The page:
UCI president Brian Cookson has warned Lance Armstrong that Tour de France fans are unlikely to welcome him if he joins former England footballer Geoff Thomas on his charity ride this summer – and has repeated his appeal to the disgraced cyclist not to take part in it.
Armstrong, who in 2012 was stripped of the seven editions of the race he won from 1999 to 2005, plans to join Thomas for two days of the ride, which follows the entre route of the race, one day ahead of the peloton.
Thomas undertook a similar ride in 2005 after he had overcome chronic myeloid leukaemia and credits Armstrong with helping inspire him to fight the disease.
The ride, called One Day Ahead, aims to raise £1 million for the charity Cure Leukaemia.
Speaking at the SportAccord convention in Sochi, Russia, Cookson said, "I think he [Armstrong] needs to bear in mind that he may not get quite the welcome he would like in France riding around the route of the Tour the day before,” reports Yahoo! Sports.
"There are a lot of people already out on the route the day before the Tour and I am not so sure they would be delighted to see Lance Armstrong, so maybe he needs to bear that in mind.”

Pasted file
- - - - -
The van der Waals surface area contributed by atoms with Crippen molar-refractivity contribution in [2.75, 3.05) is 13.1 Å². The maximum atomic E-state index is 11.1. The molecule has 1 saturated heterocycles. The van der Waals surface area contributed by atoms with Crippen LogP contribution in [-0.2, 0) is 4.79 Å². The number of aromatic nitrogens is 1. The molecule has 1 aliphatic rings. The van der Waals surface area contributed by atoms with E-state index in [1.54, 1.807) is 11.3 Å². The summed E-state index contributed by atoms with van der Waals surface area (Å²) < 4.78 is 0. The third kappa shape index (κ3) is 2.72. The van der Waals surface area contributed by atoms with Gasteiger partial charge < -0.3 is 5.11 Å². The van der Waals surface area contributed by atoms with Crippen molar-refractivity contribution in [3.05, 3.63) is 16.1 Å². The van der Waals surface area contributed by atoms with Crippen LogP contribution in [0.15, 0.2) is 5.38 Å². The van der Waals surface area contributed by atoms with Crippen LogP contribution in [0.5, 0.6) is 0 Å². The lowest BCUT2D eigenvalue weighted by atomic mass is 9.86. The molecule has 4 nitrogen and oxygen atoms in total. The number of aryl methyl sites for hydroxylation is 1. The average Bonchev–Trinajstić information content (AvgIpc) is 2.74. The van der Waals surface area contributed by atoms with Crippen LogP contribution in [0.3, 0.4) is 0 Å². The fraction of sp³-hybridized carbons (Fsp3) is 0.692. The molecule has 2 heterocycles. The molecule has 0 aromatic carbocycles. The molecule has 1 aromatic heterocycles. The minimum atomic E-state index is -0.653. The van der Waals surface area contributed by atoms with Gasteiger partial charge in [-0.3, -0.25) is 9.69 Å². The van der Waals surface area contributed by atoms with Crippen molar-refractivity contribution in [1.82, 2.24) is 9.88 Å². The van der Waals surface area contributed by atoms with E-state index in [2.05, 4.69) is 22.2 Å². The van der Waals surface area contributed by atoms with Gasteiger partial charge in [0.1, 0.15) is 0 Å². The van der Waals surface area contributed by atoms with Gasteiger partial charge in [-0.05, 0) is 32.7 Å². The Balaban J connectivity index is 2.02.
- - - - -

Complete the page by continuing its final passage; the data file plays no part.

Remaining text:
He added: "It is undesirable, I think it is disrespectful. I think there are plenty of ways of raising money for charity that Lance could do."
Last month Thomas, who travelled to Austin, Texas earlier this year to persuade Armstrong to take part said he had “no regrets” about inviting him.
“With Lance it was always going to be controversial, I knew that,” he said.
“But I feel it's time to allow him to carry on with his life.
"He’s paid for his past and he's going to pay more. It's for the governing bodies to sort that out. I just want to give him the opportunity of helping others.
"If his two days of involvement help get more revenue in for a good cause then that's great,” he added.
Simon joined road.cc as news editor in 2009 and is now the site’s community editor, acting as a link between the team producing the content and our readers. A law and languages graduate, published translator and former retail analyst, he has reported on issues as diverse as cycling-related court cases, anti-doping investigations, the latest developments in the bike industry and the sport’s biggest races. Now back in London full-time after 15 years living in Oxford and Cambridge, he loves cycling along the Thames but misses having his former riding buddy, Elodie the miniature schnauzer, in the basket in front of him.